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ERIC Number: ED339080
Record Type: RIE
Publication Date: 1991-Jun
Pages: 17
Abstractor: N/A
Reference Count: N/A
The Socialization Experiences of Minority Women in Educational Administration Positions.
Russell, Roberta J.; Wright, Ruth L.
The changing racial and ethnic makeup of Canadian society has had a dramatic impact on demands for representation in leadership positions. Policies will continue to be ineffective until a better understanding is gained of the typical experiences that minorities have in organizations, and, in particular, of the factors that impede and facilitate the promotion of minority people. The research is based on a small number of interviews (N=5) from a larger ongoing study of the socialization of male and female visible minority managers in school systems. The theoretical rationale elaborates on the organizational socialization of workers, underrepresentation, and tokenism. Methodology, results, and discussion are described; interviews were analyzed to identify emerging themes, and analyzed again according to a framework based on an adaptation of a theoretical model of organizational socialization developed by Feldman (1976). The framework suggests that anticipatory socialization, accommodation, and role management are three major stages in the organizational socialization process. The experiences of the visible minority women interviewed have been similar in many ways to the experiences of the nonminorities described in the literature and identified in this research. Six differences noted include the importance of young male mentors and the profound positive impact of female role models for those raised in a matriarchal society. Appended are the factors (descriptive terms) affecting socialization. (33 references) (RR)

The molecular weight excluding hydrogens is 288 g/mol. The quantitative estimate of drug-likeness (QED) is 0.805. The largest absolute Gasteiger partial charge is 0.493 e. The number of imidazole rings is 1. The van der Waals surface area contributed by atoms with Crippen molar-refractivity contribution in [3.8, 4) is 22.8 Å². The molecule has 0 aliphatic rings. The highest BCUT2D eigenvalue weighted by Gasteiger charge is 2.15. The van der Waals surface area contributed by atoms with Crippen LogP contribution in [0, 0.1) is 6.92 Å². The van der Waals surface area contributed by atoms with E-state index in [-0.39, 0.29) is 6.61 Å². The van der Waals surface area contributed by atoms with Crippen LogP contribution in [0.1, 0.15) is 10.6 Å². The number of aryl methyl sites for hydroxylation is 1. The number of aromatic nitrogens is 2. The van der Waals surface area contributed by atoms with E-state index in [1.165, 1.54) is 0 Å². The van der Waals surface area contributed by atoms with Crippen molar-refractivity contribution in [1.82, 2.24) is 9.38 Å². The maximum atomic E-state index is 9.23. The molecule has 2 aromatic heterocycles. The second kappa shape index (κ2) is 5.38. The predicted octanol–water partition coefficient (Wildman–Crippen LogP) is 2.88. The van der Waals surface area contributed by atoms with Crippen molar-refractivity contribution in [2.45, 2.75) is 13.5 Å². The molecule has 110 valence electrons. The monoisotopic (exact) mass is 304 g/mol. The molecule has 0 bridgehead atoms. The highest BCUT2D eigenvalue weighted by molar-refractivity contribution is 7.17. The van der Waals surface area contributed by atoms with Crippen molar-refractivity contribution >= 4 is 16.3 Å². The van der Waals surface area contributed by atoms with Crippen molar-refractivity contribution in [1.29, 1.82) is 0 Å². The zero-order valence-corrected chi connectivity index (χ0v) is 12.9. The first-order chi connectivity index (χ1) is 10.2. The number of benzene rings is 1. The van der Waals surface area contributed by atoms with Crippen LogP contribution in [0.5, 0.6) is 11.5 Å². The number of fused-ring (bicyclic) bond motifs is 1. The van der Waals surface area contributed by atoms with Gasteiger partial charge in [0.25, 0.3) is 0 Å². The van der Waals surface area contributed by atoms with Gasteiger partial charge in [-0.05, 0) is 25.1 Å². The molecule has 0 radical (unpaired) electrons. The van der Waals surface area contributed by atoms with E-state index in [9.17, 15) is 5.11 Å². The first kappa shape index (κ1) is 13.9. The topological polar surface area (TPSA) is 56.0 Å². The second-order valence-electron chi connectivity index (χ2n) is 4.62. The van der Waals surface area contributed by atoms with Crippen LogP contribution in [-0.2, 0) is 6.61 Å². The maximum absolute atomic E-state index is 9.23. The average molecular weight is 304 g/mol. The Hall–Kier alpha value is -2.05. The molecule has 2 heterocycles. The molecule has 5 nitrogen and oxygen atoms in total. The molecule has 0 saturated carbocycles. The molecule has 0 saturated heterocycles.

Publication Type: Speeches/Meeting Papers
Education Level: N/A
Audience: N/A
Language: English
Sponsor: N/A
Authoring Institution: N/A
Identifiers: Canada; Visible Minority (Canada)
Note: Paper presented at the Annual Meeting of the Canadian Society for the Study of Education (Kingston, Ontario, June 2-5, 1991). Print in Appendix I may not reproduce adequately in paper copy.